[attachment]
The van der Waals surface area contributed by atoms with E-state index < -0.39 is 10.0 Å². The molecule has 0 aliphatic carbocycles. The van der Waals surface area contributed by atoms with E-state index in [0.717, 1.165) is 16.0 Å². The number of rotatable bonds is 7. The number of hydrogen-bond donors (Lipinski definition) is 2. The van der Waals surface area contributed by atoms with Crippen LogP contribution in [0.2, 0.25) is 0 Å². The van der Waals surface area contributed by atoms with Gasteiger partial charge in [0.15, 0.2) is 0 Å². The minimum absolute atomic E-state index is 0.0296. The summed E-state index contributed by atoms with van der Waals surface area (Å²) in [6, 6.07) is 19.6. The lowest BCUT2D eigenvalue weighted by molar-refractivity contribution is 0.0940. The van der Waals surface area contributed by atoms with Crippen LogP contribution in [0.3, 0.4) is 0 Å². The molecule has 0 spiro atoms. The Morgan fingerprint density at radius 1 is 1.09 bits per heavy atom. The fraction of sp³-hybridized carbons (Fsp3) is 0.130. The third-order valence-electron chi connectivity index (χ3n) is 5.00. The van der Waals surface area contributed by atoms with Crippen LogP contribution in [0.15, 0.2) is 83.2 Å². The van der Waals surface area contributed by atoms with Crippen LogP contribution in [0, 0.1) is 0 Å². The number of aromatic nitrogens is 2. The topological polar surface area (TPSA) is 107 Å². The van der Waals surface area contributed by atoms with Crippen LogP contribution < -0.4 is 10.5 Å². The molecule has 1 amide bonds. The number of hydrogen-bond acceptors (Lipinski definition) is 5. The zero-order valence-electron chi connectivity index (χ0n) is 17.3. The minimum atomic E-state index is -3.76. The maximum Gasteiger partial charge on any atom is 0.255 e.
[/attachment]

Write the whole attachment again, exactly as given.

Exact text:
The van der Waals surface area contributed by atoms with E-state index < -0.39 is 10.0 Å². The molecule has 0 aliphatic carbocycles. The van der Waals surface area contributed by atoms with E-state index in [0.717, 1.165) is 16.0 Å². The number of rotatable bonds is 7. The number of hydrogen-bond donors (Lipinski definition) is 2. The van der Waals surface area contributed by atoms with Crippen LogP contribution in [0.2, 0.25) is 0 Å². The van der Waals surface area contributed by atoms with Gasteiger partial charge in [0.15, 0.2) is 0 Å². The minimum absolute atomic E-state index is 0.0296. The summed E-state index contributed by atoms with van der Waals surface area (Å²) in [6, 6.07) is 19.6. The lowest BCUT2D eigenvalue weighted by molar-refractivity contribution is 0.0940. The van der Waals surface area contributed by atoms with Crippen LogP contribution in [0.3, 0.4) is 0 Å². The molecule has 0 spiro atoms. The Morgan fingerprint density at radius 1 is 1.09 bits per heavy atom. The fraction of sp³-hybridized carbons (Fsp3) is 0.130. The third-order valence-electron chi connectivity index (χ3n) is 5.00. The van der Waals surface area contributed by atoms with Crippen LogP contribution in [0.15, 0.2) is 83.2 Å². The van der Waals surface area contributed by atoms with Crippen LogP contribution in [0, 0.1) is 0 Å². The number of aromatic nitrogens is 2. The topological polar surface area (TPSA) is 107 Å². The van der Waals surface area contributed by atoms with Crippen LogP contribution < -0.4 is 10.5 Å². The molecule has 1 amide bonds. The number of hydrogen-bond acceptors (Lipinski definition) is 5. The zero-order valence-electron chi connectivity index (χ0n) is 17.3. The minimum atomic E-state index is -3.76. The maximum Gasteiger partial charge on any atom is 0.255 e.